On November 10th, China’s new regulations covering the registration of imported cosmetics for non-special purposes became effective across China. This should give Chinese consumers faster access to international cosmetics brands. But, the implementation of these new regulations may also raise concerns among small- and medium-size international cosmetics manufacturers.
On November 9th, China’s National Medical Products Administration published these new regulations. As of November 10th, national drug regulators will no longer be responsible for approving applications for permits to import cosmetics for non-special purposes. The implementation date for these new regulations coincided with the closing of the China International Import Expo (CIIE) and 40th anniversary of China’s reform and opening. This move also has far-reaching implications for the cosmetics market.
China divides imported cosmetics into two categories: special purpose and non-special purpose products. Special purpose cover nine categories, including hair growth, hair dye, perming products, hair removal, breast cream, bodybuilding supplements, deodorants, whitening products, and sunscreen products. All other cosmetics are categorized as non-special purpose and account for 90% of the China cosmetics market.
China’s new regulations mean that an international cosmetics manufacturer will be able to file an online registration through the China Food and Drug Administration’s website. Once the manufacturer receives the electronic registration confirmation and certificate then it can import its products.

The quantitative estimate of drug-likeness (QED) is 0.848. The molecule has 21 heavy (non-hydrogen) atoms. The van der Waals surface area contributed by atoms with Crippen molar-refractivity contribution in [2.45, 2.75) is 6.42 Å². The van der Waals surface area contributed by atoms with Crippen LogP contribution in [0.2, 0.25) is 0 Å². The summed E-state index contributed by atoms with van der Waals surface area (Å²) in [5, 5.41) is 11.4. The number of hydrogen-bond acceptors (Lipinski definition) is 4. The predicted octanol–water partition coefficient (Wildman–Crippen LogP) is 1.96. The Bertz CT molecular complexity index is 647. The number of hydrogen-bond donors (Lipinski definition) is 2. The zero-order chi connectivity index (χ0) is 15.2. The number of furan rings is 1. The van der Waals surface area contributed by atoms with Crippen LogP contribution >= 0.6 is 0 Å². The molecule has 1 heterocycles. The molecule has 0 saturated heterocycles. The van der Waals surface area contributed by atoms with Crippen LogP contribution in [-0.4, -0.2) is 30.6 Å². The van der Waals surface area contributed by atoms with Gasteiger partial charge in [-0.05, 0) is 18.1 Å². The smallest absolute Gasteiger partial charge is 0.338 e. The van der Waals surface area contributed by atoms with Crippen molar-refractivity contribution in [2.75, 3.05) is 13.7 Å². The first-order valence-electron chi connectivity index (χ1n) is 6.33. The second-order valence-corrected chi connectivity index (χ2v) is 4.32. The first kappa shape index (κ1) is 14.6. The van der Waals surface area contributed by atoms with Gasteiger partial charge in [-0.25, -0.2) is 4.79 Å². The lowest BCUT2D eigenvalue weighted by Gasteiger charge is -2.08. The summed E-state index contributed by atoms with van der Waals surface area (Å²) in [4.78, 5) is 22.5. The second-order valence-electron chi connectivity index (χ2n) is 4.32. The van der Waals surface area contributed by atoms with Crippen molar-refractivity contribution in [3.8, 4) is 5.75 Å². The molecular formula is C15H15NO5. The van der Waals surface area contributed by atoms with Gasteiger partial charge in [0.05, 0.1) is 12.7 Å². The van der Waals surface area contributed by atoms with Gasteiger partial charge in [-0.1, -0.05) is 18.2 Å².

Typically, the registration process for international cosmetics products has been divided into three parts: preparation of the application, submission, and review and approval by Beijing regulators. The examination and testing procedures is generally the most difficult and time-consuming portion of the process, taking from three to five months. After submission of these documents, applicants wait at least one month before the application is reviewed. The review and approval itself generally take at least three months.
The new registration of imported cosmetics for non-purposes procedure shortens the time required for the third step in this process. While a international brand previously needed to wait for at least 3 months while its application was reviewed, now the company can begin to import products as soon as it has submitted a complete set of application materials. Most insiders see this merely as a way of streamlining the actual submission and review process. The documents that an international cosmetics brand needs to submit as part of its application remains unchanged.
On November 6th, the first China Cosmetics Safety International Forum was held in Shanghai. It was attended by Xu Jinghe, Deputy Director of the National Medical Products Administration (NMPA), Barbara Woodward, the British Ambassador to China, and representatives from Chinese and European trade associations and manufacturers. The forum covered the cosmetics safety evaluation and regulatory system, risked-base product quality assurance, cosmetics adverse reaction monitory, and animal testing.
Several high profile British brands such as the Body Shop and Lush have refused to enter China because of its animal testing requirements. The future of animal testing in China remains an open issue, awaiting the new administrative regulations for monitoring cosmetics that are expected to come into effect in late 2018 or early 2019.
In July 2013, China’s State Council granted the provincial level food and drug regulators the authority to issue administrative permits for international cosmetics that were imported into China for the first time. In December of the same year, the NMPA issued regulations that indicated that provincial food and drug administrations could apply to the China Food and Drug Administration for the authority to review and approve imported cosmetics for non-special purposes. This new scheme was originally scheduled for implementation in mid-2014, but was later abandoned.
This attempted regulatory change was followed by the pilot program for the registration of imported cosmetics for non-special purposes in the Shanghai Free Trade Zone in March, 2017. A year later, this pilot expanded to free trade zones in Tianjin, Liaoning, Zhejiang, Fujian, Henan, Hubei, Guangdong, Chongqing, Sichuan, and Shaanxi.